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At some point, such heritable regulatory changes will be created in a test animal in the laboratory, generating a trait intentionally drawing on various conserved processes. At that point, doubters [of organic evolution] would have to admit that if humans can generate phenotypic variation in the laboratory in a manner consistent with known evolutionary changes, perhaps it is plausible that facilitated variation has generated change in nature.

— Gerhart, C. and Kirschner Marc W. The Plausibility of Life: Resolving Darwin’s Dilemma. New Haven: Yale University Press; 2005; p. 237. Emphasis added.

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Natural selection does not act on anything, nor does it select (for or against), force, maximize, create, modify, shape, operate, drive, favor, maintain, push, or adjust. Natural selection does nothing. Natural selection as a natural force belongs in the insubstantial category already populated by the Becker/Stahl phlogiston or Newton’s “ether.” ….

Having natural selection select is nifty because it excuses the necessity of talking about the actual causation of natural selection. Such talk was excusable for Charles Darwin, but inexcusable for evolutionists now. Creationists have discovered our empty “natural selection” language, and the “actions” of natural selection make huge vulnerable targets. (Provine 2001: 199-200)

Provine, William B. The Origins of Theoretical Population Genetics. Chicago: Chicago University Press; 2001; c1971 pp. 199-200. Emphasis added.

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The Epigenetic System of Heredity and Phenotypic Variation

In response to various environmental stimuli metazoans develop a wide variety of discrete biological adaptations, new phenotypic characters, without changes in genes and genetic information. Such abrupt emergence or new morphological and life history (as well as physiological and behavioral) characters requires information. The fact that the genetic information does not change, implies that information of a type other than genetic information is responsible for the development of those characters.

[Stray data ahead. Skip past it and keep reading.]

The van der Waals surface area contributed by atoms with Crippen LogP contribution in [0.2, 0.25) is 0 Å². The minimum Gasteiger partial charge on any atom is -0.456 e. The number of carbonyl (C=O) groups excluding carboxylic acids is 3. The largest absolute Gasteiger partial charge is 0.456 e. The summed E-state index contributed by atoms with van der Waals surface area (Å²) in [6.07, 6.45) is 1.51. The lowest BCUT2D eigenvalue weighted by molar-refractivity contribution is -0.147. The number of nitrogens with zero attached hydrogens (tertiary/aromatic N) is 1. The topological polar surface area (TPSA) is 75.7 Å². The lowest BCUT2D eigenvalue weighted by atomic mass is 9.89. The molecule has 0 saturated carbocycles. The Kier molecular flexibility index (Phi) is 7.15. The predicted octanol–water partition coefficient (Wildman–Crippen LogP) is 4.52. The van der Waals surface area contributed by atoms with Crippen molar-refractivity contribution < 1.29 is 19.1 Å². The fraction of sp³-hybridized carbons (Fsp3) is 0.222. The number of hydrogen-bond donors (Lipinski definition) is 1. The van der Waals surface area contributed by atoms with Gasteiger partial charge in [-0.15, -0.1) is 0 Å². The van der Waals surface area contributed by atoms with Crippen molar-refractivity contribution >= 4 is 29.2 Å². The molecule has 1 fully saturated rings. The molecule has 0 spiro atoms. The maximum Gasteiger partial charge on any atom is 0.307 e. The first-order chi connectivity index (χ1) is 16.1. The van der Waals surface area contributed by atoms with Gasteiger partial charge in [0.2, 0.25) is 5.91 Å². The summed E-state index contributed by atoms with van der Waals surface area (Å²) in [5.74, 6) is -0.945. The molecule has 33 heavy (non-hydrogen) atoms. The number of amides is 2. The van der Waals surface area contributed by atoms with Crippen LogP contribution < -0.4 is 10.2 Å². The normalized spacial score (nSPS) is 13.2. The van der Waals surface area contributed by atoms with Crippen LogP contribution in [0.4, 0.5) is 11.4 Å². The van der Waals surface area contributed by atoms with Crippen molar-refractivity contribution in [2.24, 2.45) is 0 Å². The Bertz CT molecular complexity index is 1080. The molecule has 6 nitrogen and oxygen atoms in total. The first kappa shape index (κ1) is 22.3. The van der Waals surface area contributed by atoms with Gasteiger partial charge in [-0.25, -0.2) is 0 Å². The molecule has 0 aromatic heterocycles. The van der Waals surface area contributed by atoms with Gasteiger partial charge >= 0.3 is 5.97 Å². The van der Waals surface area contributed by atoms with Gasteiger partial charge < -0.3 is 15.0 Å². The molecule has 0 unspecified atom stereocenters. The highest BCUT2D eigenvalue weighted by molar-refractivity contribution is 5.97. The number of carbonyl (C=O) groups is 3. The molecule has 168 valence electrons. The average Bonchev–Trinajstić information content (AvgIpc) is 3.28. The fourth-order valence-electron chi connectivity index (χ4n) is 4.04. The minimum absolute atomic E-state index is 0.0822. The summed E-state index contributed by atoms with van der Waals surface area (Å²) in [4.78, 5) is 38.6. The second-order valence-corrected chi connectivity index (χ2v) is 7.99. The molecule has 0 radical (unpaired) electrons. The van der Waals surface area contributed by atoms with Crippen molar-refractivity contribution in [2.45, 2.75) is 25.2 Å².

(…) [T]he CNS, in response to external stimuli, releases specific chemical signals, which start signal cascades that result in adaptive morphological and physiological changes in various organ or parts of the body. In other words, information for those adaptations flows from the CNS to the target cells, tissues and organs. … [I]t was also proven the nongenetic, computational nature and origin of that information.

The CNS generates its information by processing the input of external stimuli. As defined in this work, a stimulus is a perceptible change in an environmental agent to which the CNS responds adaptively. Changes in the environment may be as big as to cause stress condition and radical changes in environment are often associated with adaptive changes in morphology. (Cabej 2004: 209)

Cabej, Nelson R. Neural Control of Development: The Epigenetic Theory of Heredity. New Jersey: Albanet; 2004; p. 209.

Natural selection is today, understood in the context of what we now know, a description of the relationship between an organism’s phenotypic plasticity and its environment. This relationship can be empirically observed, both in nature and the laboratory, shifting existing features and attributes of an organism, by selectively altering gene frequencies in the lab, or by observing phenotypic responses to environmental signals in nature.

Macroevolution and the Genome

There are many ways of studying the mechanisms and outcomes of evolution, ranging from genetics and genomics at the lowest scales through to paleontology at the highest. Unfortunately, the division into specialties according to scale has often led to protracted disagreement among evolutionary theorists from different disciplines regarding the nature of the evolutionary processes. Although the resulting debate has undoubtedly led to a refinement of the various theoretical approaches employed, it has also prevented the development of a complete and unified theory of evolution. Without such a theory, all evolutionary phenomena, including those involving features of the genome, will remain at best only partially understood. (….) The goal … is to provide an expansion, not a refutation, of existing evolutionary theory, and to build some much-needed bridges across traditionally disparate disciplines. (Gregory 2005: 679-680)